Island Corridor Foundation negotiated deal to operate E&N rail line

Every Friday we feature Valley history taken from our back issues.

Five years ago this week in the Comox Valley Record:

Improved rail service from the new operator of the E&N rail line creates tremendous growth potential in the Comox Valley, said economic development officer John Watson.

“We have the potential to see a significant shift in … shipping to and from the Island,” said Watson of the Comox Valley Economic Development Society.

His comments followed an announcement that the Island Corridor Foundation had negotiated a deal with Southern Railway of B.C. to operate the line.

“What we offer to rail customers is neutral access to the rail lines of the Mainland,” Southern Railway Vancouver Island vice-president Ken Doiron said.

Ten years ago this week in the Comox Valley Record:

Comox councillors voted to shoot down a last-ditch effort by Kye Bay CleanUp to route a proposed sewer line across CFB Comox.

Committee of the Whole had agreed to reopen the issue after CleanUp co-ordinator Martin Crilly said a line across the base could shave at least $230,000 off the cost of the previous plan for sewer lines. That plan called for lines to be routed along Knight and Lazo roads to connect with a main line to the sewage treatment plant near Point Holmes.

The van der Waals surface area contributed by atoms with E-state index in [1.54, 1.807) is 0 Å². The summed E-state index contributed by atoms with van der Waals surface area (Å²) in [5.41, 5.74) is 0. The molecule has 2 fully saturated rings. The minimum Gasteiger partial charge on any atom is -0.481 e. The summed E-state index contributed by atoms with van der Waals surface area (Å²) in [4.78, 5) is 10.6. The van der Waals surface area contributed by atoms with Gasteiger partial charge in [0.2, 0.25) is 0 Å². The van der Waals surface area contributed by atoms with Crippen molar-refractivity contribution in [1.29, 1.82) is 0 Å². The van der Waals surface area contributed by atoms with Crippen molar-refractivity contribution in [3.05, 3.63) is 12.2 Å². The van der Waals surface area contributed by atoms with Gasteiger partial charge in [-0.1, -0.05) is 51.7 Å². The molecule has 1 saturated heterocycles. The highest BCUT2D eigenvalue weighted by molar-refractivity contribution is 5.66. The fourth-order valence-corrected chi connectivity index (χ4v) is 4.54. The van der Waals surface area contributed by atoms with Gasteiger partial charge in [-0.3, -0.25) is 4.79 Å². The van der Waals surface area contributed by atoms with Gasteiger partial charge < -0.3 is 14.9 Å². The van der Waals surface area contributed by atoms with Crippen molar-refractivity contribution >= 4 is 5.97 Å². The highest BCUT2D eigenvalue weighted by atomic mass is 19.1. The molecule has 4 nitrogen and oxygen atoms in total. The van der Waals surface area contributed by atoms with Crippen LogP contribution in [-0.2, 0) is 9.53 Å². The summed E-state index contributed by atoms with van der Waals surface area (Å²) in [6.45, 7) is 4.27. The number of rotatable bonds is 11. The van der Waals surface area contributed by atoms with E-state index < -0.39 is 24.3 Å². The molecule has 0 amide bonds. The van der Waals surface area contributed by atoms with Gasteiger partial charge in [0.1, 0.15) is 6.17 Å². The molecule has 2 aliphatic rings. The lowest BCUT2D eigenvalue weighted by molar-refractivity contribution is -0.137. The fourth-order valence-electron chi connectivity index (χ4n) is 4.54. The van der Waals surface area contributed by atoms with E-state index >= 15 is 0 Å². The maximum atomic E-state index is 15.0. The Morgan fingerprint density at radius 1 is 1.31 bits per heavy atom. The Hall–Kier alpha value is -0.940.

Fifteen years ago this week in the Comox Valley Record:

Overwaitea Foods in Courtenay was expected to reopen after more than a month behind picket lines, says manager Chris Gale.

The local Safeway store was scheduled to open as well, according to head office and union members on the picket line at Canada Safeway in Courtenay.

The two stores had been closed since May 30 when talks broke down after six hours with a mediator.

Twenty years ago this week in the Comox Valley Record:

The Courtenay Youth Music Centre was to open its 25th season at Vanier with Clarence Fountain and the Five Blind Boys of Alabama.

The dynamic group of six black singers and backup musicians deliver performances rooted in blues, gospel-jazz and rhythm and blues. Their shows were described as “barn-burning, roof-raising, heaven-rocking music.”

Twenty five years ago this week in the Comox Valley Record:

In 1951 a young man set out on his bicycle from his home in Quebec City with the idea of travelling across Canada. Thirty-five years and 353,000 kilometres later he was making his way through the Comox Valley on his eighth journey around the world.

This was his third trip to the Island. He first came this way in 1952. He stopped over again in 1961 on his way to Japan.

Still no finish line awaited Conrad Dube.

Many heads turned his way as he sat in a Fifth Avenue bakery eating lunch.

Dube, then 57, seemed barely able to walk across the street let alone ride around the globe. Polio as a child meant he wasn’t able to walk until 12. He couldn’t talk until 16.

In 1949 and 1950, the French Canadian tried to find work in his hometown but no one would hire him because he was disabled. So he decided to conquer his disability — and to give those in the same predicament the courage to go on — by pedalling his three-speed bikes through 81 countries, supporting himself through donations. He was on his 12th bike in Courtenay, where he received a new tube and tire from the Pedal Pusher Bicycle Centre.

 

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